I think Its important to stay on topic and stick to the fossil list. I have done some tests that took one obscure fossil either on the list or a state fossil, and went way more in depth with that one than was reasonable.Fyren wrote: ↑December 3rd, 2020, 7:23 pm Well strwbrrycoco, you aren't allowed to bring a field guide into the test itself, but you can use a field guide to help make your notes. The two field guides I would recommend are the DK Smithsonian Fossils Handbook and the National Audobon Society Fossils Guide. The latter has plenty of information packed in on most of the fossils you will need to know, but from my experience the format is a bit difficult to understand and can be annoying at times due to how tiny it is. I prefer the DK Smithsonian Fossils Handbook just because of how well formatted it is and because it is easy to understand and find the information you need. It also has large, high quality pictures of each fossil, but the DKSFH will not cover nearly as many fossils on the list as the NAS Fossils Guide. (Disclaimer: Fyren only touched the NAS Fossils Guide a few times before giving up on using it, so take this advice with a grain of salt as you should with most pieces of advice.)
As for what you need to put in your binder, you should make sure to have a copy of the Science Olympiad Fossils List and the Geologic Time Scale. As I mentioned above, you will be tested on the concepts listed in section 3.e. of the Fossils rules, so it is a good idea to have some notes on those topics as well as anything else you think is relevant to the event. Just make sure to keep it all in an organized format and try not to have an excessive amount of notes shoved into your binder as it will slow you down.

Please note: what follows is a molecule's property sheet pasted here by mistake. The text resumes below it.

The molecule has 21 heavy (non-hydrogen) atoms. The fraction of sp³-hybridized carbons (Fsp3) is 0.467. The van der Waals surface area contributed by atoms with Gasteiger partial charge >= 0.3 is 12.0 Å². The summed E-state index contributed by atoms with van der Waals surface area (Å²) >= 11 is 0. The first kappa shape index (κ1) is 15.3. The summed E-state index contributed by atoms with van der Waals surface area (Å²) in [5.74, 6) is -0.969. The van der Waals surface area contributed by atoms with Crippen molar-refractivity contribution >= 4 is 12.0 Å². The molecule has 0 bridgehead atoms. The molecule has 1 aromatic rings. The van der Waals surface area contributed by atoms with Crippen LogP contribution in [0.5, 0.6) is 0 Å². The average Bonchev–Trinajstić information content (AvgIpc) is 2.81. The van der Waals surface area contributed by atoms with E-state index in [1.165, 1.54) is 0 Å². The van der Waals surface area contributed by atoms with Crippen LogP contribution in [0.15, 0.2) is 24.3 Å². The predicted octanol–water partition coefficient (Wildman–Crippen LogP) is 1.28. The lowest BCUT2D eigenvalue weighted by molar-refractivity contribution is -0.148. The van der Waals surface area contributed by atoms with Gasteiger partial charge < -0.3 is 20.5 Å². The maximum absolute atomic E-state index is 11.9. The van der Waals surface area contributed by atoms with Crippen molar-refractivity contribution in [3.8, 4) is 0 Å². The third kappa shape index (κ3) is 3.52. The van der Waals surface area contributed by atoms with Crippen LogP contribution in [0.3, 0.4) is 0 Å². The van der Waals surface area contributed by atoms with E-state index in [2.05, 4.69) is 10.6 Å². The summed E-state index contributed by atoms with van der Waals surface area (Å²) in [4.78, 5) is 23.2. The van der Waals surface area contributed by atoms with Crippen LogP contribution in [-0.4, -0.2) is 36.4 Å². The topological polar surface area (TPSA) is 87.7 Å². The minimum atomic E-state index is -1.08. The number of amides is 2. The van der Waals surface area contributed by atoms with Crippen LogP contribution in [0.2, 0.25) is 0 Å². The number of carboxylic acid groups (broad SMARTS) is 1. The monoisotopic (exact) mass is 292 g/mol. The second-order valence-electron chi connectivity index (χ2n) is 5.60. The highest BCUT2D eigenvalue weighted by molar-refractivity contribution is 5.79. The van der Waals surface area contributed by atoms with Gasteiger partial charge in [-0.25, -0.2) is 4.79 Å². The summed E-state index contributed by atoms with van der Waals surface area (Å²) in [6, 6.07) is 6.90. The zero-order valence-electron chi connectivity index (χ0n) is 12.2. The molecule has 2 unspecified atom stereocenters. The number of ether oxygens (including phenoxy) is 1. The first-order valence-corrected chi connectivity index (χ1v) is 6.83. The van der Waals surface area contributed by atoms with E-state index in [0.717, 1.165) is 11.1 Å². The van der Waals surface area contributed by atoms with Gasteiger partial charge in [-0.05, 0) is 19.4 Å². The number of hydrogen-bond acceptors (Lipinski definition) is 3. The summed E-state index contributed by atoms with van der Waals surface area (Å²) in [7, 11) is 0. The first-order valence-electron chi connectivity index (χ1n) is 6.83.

Since you said you were new, I'd also recommend you to take some of the Fossils tests found in the test exchange section of the website so you can get used to what the test format is like. If you have any other questions or need anything clarified, feel free to post on here or send me a PM.
Speaking of advice, anything I should know while writing tests for Fossils? I get the jist of it, but I just wanted to see if you guys had any tips specifically targeted towards tests for Fossils.
Also, try not to do anything thats really new, no matter how revolutionary. Many students (Like me!) won't be keeping up with that type of stuff, instead we are trying to grapple the classical fossil stuff.